Dilate/Erode in 2d


I would like to dilate a labelmap only in 2d. The option dilate four/eight unfortunately also take the upper and lower slice into account. Is there any possibility to do this. Thanks for the answer.

Try the new Segment Editor in the latest nightly version. It has sophisticated margin growing/eroding and masking options that should help to segment anything you need. If you describe what your endgoal is then we can give you specific advice which effects to use and in what combination.


Thank you very much for your quick answer. Basically I segmented the lateral ventricles using a threshold and would like now to examine the 1 or 2 milimeters next to the ventricle. I tried this with “dilate” however this also segments the pixel on the upper and lower slices which falsifies the result . I will try with the new segement editor.

What do you mean by examine? Measure the surface or volume?

Ventricles are 3d structures, so you should be able to properly segment them in 3D quite easily, for example, using the Grow from seeds effect.

If you need to smooth the segment, then use Smoothing effect. If you need to expand the segment then use the Margin effect. To restrict editing to a single slice, fill a single slice (using Paint or Scissors effect) and use that as a mask.

Hey again,

Unfortunately it didn’t work as I hopped with the segment editor.
By examine I mean segment. Maybe I reexpose my problem:
I segmented the ventricles only in the Axial view. Now, from this segmentation (in the axial view), I would like to expand it by 2 - 4 pixels outwards. As the dilate option also takes into account the upper and lower pixel, this could falsify the result, as I only segmented the ventricles in axial view.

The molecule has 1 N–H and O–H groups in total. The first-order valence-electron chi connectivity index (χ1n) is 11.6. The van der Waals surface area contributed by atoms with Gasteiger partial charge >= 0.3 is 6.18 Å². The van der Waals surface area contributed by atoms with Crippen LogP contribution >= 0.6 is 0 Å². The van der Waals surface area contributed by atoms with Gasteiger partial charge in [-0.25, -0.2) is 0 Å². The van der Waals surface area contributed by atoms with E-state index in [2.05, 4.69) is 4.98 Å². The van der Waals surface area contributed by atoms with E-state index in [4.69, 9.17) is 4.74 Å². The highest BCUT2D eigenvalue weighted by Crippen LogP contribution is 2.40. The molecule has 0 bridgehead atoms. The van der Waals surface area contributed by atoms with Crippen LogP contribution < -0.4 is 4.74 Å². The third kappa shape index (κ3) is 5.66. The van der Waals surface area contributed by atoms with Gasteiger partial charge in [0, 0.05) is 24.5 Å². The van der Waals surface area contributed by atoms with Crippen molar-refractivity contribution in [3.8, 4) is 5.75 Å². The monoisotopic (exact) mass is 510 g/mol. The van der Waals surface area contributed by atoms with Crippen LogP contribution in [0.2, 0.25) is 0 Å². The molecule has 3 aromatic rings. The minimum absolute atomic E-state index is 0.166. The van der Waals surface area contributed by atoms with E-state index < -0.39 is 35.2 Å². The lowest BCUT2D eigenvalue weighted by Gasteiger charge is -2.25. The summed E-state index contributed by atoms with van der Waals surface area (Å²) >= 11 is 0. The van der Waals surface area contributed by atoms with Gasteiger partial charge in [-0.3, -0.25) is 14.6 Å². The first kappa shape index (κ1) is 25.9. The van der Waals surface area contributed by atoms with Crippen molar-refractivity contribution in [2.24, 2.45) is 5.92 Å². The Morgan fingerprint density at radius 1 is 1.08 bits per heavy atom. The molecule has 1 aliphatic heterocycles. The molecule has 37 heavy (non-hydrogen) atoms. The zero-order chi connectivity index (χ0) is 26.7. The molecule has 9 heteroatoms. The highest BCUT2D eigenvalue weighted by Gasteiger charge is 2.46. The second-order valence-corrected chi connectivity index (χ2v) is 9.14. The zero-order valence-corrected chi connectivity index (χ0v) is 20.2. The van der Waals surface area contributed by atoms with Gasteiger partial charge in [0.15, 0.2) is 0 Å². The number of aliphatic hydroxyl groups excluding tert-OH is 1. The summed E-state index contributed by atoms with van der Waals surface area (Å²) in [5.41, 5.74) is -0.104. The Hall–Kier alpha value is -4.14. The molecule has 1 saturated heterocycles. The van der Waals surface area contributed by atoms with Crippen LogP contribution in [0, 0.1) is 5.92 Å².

Is there a possibility (as I think there used to be in the older Slicer Versions) to dilate my axial segmentation only in the 2d plane.
Thanks again

Segmenting strictly in 2D does not seem more useful then real 3D segmentation. What is the reason why you don’t want to take into account the inferior-superior direction?

Other than that, you can define a mask segment. You can create large blocks using scissors for example, then set it as a mask when you do the dilation.
I just noticed @lassoan wrote the same. However, it is still the easiest way.

1 Like

Hi @cpinter ! The segmentation strictly in 2D is important when you want to simulate two different segmentation of the same volume to evaluate the inter-observer variability and reproducibility. In that case, taking into account the inferior-superior direction could create new areas segmented in the inferior/superior slices that could be out of the tumour, then they cause errors.

Is possible to do the dilation 2D now? @cpinter @lassoan

It is still not possible, because there were no driving use cases. If you have at least a little Python and VTK experience, you could try to copy and modify the current dilation tool to perform it slice by slice.

If you want to simulate random displacements then you can do that already. For example, export the segment to another segmentation, apply a transform with random displacement, and then import the moved segment back into the original segmentation. You can repeat that as many times as needed to simulate any probability distribution.

You can also very easily shift, copy, combine slices or regions within slices of segments using numpy indexing. See example in the script repository.